Yesterday, an article popped up on my LinkedIn feed entitled “5 reasons HR should be banned from your company LinkedIn page“.
While the headline seemed a little harsh at first glance, I have to admit the author Chris J Reed, who is also the CEO and founder of Black Marketing Asia, made some valid points.
Among the five reasons Reed gave for why HR should stay far away from their brand’s LinkedIn page were poorly written job descriptions, and “self indulgent” posts about the company’s internal efforts.
“What does a local event that your chairman/CEO visited for some PR stunt or an award to an HR manager say about your brand to your customers, clients, potential commercial customers and partners globally? It’s a self indulgent, inward looking mentality rather than customer facing one,” he wrote.
Fair enough. It is no secret a majority of those in the HR industry are still trying to understand how to best leverage on social media.
This is where Reed is right. HR practitioners are still mastering the art of thinking like marketers; the difference is while marketers’ customers are external, HR’s are internal – the employees themselves.
Reed goes on to say he’s found the best examples of LinkedIn company pages are “where they have clearly been run by corporate communications or ideally marketing teams who have brand awareness and know about B2B social media marketing and content marketing”.
This is where I have to disagree. I’ve previously written about the collaboration HR should have with marketing, because I really believe both sides have plenty to learn from each other.
Yes, LinkedIn pages manned by teams whose strength is brand communication is great, but I think banning HR from one of the company’s biggest online platforms is a mistake.
[ALSO READ: Can HR finally embrace social media?]
In the Jan/Feb issue of Human Resources, Rich Atkinson, HR director (APAC) for global operations at PayPal, wrote: “HR will need to adapt to attract and engage a new generation of employee and, at the same time, raise the grey ceiling to retain an ageing employee base. With the learnings from Gen Y, hopefully we now move faster in evolving our talent and career management, work tools, benefits and engagement planning to reflect the changing nature of the workforce.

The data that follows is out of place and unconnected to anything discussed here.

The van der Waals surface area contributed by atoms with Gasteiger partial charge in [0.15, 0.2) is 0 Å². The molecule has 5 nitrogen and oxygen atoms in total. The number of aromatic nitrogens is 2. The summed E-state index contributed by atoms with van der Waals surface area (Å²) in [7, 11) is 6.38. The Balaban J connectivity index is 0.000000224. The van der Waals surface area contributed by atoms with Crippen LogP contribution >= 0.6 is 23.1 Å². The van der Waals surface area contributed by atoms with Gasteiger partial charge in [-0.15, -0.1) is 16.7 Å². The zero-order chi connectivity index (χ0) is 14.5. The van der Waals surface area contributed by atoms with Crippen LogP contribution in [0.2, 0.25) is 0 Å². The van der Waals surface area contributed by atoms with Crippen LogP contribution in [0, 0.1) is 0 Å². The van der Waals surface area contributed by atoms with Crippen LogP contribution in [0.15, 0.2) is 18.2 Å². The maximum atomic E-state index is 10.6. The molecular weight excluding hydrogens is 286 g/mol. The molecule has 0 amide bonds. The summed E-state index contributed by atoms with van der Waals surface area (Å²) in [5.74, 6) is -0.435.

“To do this effectively, HR will become the chief (employee) marketing officer. We will be able to segment the employee base and then build the employer brand, HR products and strategic internal communications accordingly.”
On top of that, with social recruiting taking off in a big way, many companies are making great strides in figuring out what works best for them in the sometimes confusing and intimidating world of social media.
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Employer branding from company websites, social networks and even word of mouth has a strong link to attraction and attrition, which is why I believe it is a conversation HR should not be cut off from.
Instead of getting kicked out of the discussion, or – just as bad – wait to be invited into the discussion, I think HR should make a concerted effort to be involved.
Talk to your marketing peers about how to better brand the company on social media so that it’s not all “self indulgent” posts or job listings which don’t connect.
Build a relationship with marketing, learn how you can adopt their strategies into HR, and prove that any company silly enough to ban one of the most business critical functions from social media are making a big mistake.
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